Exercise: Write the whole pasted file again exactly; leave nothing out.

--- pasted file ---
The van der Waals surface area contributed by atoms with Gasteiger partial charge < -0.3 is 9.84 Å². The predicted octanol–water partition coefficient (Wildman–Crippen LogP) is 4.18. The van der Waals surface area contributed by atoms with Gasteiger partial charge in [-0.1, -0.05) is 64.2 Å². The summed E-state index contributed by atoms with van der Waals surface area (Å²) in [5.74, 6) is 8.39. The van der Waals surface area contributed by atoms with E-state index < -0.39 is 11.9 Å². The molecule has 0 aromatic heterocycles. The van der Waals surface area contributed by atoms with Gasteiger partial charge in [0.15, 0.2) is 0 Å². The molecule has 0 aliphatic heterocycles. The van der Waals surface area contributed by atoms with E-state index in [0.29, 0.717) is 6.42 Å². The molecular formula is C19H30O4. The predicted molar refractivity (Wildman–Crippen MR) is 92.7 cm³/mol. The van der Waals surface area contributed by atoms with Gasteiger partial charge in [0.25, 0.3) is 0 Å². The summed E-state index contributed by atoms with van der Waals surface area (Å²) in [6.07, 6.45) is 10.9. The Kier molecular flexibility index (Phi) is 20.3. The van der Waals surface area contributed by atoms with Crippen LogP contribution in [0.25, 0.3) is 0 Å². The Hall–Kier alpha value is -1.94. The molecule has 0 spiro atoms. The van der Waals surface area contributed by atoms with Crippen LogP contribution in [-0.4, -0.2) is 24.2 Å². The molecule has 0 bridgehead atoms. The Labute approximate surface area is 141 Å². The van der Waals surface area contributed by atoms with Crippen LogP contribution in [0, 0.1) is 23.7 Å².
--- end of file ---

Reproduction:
The van der Waals surface area contributed by atoms with Gasteiger partial charge < -0.3 is 9.84 Å². The predicted octanol–water partition coefficient (Wildman–Crippen LogP) is 4.18. The van der Waals surface area contributed by atoms with Gasteiger partial charge in [-0.1, -0.05) is 64.2 Å². The summed E-state index contributed by atoms with van der Waals surface area (Å²) in [5.74, 6) is 8.39. The van der Waals surface area contributed by atoms with E-state index < -0.39 is 11.9 Å². The molecule has 0 aromatic heterocycles. The van der Waals surface area contributed by atoms with Gasteiger partial charge in [0.15, 0.2) is 0 Å². The molecule has 0 aliphatic heterocycles. The van der Waals surface area contributed by atoms with E-state index in [0.29, 0.717) is 6.42 Å². The molecular formula is C19H30O4. The predicted molar refractivity (Wildman–Crippen MR) is 92.7 cm³/mol. The van der Waals surface area contributed by atoms with Gasteiger partial charge in [0.25, 0.3) is 0 Å². The summed E-state index contributed by atoms with van der Waals surface area (Å²) in [6.07, 6.45) is 10.9. The Kier molecular flexibility index (Phi) is 20.3. The van der Waals surface area contributed by atoms with Crippen LogP contribution in [0.25, 0.3) is 0 Å². The Hall–Kier alpha value is -1.94. The molecule has 0 spiro atoms. The van der Waals surface area contributed by atoms with Crippen LogP contribution in [-0.4, -0.2) is 24.2 Å². The molecule has 0 bridgehead atoms. The Labute approximate surface area is 141 Å². The van der Waals surface area contributed by atoms with Crippen LogP contribution in [0, 0.1) is 23.7 Å².